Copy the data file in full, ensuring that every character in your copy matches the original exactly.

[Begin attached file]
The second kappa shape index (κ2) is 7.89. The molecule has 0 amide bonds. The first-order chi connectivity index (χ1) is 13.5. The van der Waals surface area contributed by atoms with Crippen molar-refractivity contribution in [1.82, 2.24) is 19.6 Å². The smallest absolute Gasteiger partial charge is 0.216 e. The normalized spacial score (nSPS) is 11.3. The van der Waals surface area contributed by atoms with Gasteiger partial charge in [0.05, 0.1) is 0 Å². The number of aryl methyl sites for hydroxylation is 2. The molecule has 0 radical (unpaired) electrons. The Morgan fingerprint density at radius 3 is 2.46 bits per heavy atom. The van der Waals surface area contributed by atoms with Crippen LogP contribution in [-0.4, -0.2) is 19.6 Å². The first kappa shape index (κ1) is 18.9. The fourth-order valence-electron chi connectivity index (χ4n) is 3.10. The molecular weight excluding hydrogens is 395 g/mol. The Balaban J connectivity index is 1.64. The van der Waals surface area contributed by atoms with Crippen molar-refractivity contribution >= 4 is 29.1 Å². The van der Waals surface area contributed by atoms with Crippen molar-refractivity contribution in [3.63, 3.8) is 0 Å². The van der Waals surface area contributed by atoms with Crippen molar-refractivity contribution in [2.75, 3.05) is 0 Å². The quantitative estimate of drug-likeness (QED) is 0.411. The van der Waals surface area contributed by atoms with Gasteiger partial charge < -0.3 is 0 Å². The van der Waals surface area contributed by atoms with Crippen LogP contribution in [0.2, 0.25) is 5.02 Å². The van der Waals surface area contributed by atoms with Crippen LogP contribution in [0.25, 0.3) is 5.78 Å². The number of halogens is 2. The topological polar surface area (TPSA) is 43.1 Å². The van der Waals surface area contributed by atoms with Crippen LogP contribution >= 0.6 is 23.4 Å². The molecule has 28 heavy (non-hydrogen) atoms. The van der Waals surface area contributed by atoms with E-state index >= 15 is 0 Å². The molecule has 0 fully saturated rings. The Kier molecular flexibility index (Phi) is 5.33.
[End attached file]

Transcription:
The second kappa shape index (κ2) is 7.89. The molecule has 0 amide bonds. The first-order chi connectivity index (χ1) is 13.5. The van der Waals surface area contributed by atoms with Crippen molar-refractivity contribution in [1.82, 2.24) is 19.6 Å². The smallest absolute Gasteiger partial charge is 0.216 e. The normalized spacial score (nSPS) is 11.3. The van der Waals surface area contributed by atoms with Gasteiger partial charge in [0.05, 0.1) is 0 Å². The number of aryl methyl sites for hydroxylation is 2. The molecule has 0 radical (unpaired) electrons. The Morgan fingerprint density at radius 3 is 2.46 bits per heavy atom. The van der Waals surface area contributed by atoms with Crippen LogP contribution in [-0.4, -0.2) is 19.6 Å². The first kappa shape index (κ1) is 18.9. The fourth-order valence-electron chi connectivity index (χ4n) is 3.10. The molecular weight excluding hydrogens is 395 g/mol. The Balaban J connectivity index is 1.64. The van der Waals surface area contributed by atoms with Crippen molar-refractivity contribution >= 4 is 29.1 Å². The van der Waals surface area contributed by atoms with Crippen molar-refractivity contribution in [3.63, 3.8) is 0 Å². The van der Waals surface area contributed by atoms with Crippen molar-refractivity contribution in [2.75, 3.05) is 0 Å². The quantitative estimate of drug-likeness (QED) is 0.411. The van der Waals surface area contributed by atoms with Gasteiger partial charge < -0.3 is 0 Å². The van der Waals surface area contributed by atoms with Crippen LogP contribution in [0.2, 0.25) is 5.02 Å². The van der Waals surface area contributed by atoms with Crippen LogP contribution in [0.25, 0.3) is 5.78 Å². The number of halogens is 2. The topological polar surface area (TPSA) is 43.1 Å². The van der Waals surface area contributed by atoms with Crippen LogP contribution >= 0.6 is 23.4 Å². The molecule has 28 heavy (non-hydrogen) atoms. The van der Waals surface area contributed by atoms with E-state index >= 15 is 0 Å². The molecule has 0 fully saturated rings. The Kier molecular flexibility index (Phi) is 5.33.